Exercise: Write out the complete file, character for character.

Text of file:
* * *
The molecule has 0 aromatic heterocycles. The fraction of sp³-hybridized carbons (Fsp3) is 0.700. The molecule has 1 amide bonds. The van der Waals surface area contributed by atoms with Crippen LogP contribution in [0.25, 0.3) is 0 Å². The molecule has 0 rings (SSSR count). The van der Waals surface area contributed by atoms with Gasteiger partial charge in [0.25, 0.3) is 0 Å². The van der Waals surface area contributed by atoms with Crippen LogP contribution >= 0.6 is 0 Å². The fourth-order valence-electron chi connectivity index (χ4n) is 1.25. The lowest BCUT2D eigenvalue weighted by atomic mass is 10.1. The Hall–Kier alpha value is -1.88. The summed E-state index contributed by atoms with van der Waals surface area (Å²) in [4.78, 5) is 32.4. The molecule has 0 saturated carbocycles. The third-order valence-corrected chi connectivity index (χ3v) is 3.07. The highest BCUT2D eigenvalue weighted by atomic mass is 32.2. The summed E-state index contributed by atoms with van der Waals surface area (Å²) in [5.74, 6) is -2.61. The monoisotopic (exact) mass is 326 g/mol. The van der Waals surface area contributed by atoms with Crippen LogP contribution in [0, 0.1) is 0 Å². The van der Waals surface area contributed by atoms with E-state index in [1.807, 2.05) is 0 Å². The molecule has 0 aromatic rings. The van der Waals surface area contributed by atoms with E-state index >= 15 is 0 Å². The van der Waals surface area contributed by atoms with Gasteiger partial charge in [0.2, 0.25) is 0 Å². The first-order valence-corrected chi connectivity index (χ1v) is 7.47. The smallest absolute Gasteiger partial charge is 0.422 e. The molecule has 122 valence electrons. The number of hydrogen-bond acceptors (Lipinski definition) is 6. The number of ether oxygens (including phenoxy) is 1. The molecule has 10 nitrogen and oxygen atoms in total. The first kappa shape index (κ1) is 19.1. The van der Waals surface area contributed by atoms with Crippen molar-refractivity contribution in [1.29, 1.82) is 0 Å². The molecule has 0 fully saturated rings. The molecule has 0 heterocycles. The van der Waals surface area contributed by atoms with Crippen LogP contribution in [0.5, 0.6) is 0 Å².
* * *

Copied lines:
The molecule has 0 aromatic heterocycles. The fraction of sp³-hybridized carbons (Fsp3) is 0.700. The molecule has 1 amide bonds. The van der Waals surface area contributed by atoms with Crippen LogP contribution in [0.25, 0.3) is 0 Å². The molecule has 0 rings (SSSR count). The van der Waals surface area contributed by atoms with Gasteiger partial charge in [0.25, 0.3) is 0 Å². The van der Waals surface area contributed by atoms with Crippen LogP contribution >= 0.6 is 0 Å². The fourth-order valence-electron chi connectivity index (χ4n) is 1.25. The lowest BCUT2D eigenvalue weighted by atomic mass is 10.1. The Hall–Kier alpha value is -1.88. The summed E-state index contributed by atoms with van der Waals surface area (Å²) in [4.78, 5) is 32.4. The molecule has 0 saturated carbocycles. The third-order valence-corrected chi connectivity index (χ3v) is 3.07. The highest BCUT2D eigenvalue weighted by atomic mass is 32.2. The summed E-state index contributed by atoms with van der Waals surface area (Å²) in [5.74, 6) is -2.61. The monoisotopic (exact) mass is 326 g/mol. The van der Waals surface area contributed by atoms with Crippen LogP contribution in [0, 0.1) is 0 Å². The van der Waals surface area contributed by atoms with E-state index in [1.807, 2.05) is 0 Å². The molecule has 0 aromatic rings. The van der Waals surface area contributed by atoms with E-state index >= 15 is 0 Å². The van der Waals surface area contributed by atoms with Gasteiger partial charge in [0.2, 0.25) is 0 Å². The first-order valence-corrected chi connectivity index (χ1v) is 7.47. The smallest absolute Gasteiger partial charge is 0.422 e. The molecule has 122 valence electrons. The number of hydrogen-bond acceptors (Lipinski definition) is 6. The number of ether oxygens (including phenoxy) is 1. The molecule has 10 nitrogen and oxygen atoms in total. The first kappa shape index (κ1) is 19.1. The van der Waals surface area contributed by atoms with Crippen molar-refractivity contribution in [1.29, 1.82) is 0 Å². The molecule has 0 fully saturated rings. The molecule has 0 heterocycles. The van der Waals surface area contributed by atoms with Crippen LogP contribution in [0.5, 0.6) is 0 Å².